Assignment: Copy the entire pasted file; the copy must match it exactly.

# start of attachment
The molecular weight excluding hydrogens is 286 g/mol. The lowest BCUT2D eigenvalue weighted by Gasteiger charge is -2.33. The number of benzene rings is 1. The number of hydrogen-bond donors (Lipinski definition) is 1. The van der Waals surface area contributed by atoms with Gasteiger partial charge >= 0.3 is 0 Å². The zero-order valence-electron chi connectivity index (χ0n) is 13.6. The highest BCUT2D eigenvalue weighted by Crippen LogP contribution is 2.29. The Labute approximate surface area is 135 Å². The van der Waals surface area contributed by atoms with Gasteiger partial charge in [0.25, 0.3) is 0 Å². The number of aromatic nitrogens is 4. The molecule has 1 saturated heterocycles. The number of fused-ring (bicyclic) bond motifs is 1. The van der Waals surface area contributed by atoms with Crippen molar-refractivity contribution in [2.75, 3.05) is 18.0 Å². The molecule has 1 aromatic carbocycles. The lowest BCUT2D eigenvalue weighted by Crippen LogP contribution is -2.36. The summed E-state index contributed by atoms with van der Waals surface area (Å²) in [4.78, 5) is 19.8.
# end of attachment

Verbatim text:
The molecular weight excluding hydrogens is 286 g/mol. The lowest BCUT2D eigenvalue weighted by Gasteiger charge is -2.33. The number of benzene rings is 1. The number of hydrogen-bond donors (Lipinski definition) is 1. The van der Waals surface area contributed by atoms with Gasteiger partial charge >= 0.3 is 0 Å². The zero-order valence-electron chi connectivity index (χ0n) is 13.6. The highest BCUT2D eigenvalue weighted by Crippen LogP contribution is 2.29. The Labute approximate surface area is 135 Å². The van der Waals surface area contributed by atoms with Gasteiger partial charge in [0.25, 0.3) is 0 Å². The number of aromatic nitrogens is 4. The molecule has 1 saturated heterocycles. The number of fused-ring (bicyclic) bond motifs is 1. The van der Waals surface area contributed by atoms with Crippen molar-refractivity contribution in [2.75, 3.05) is 18.0 Å². The molecule has 1 aromatic carbocycles. The lowest BCUT2D eigenvalue weighted by Crippen LogP contribution is -2.36. The summed E-state index contributed by atoms with van der Waals surface area (Å²) in [4.78, 5) is 19.8.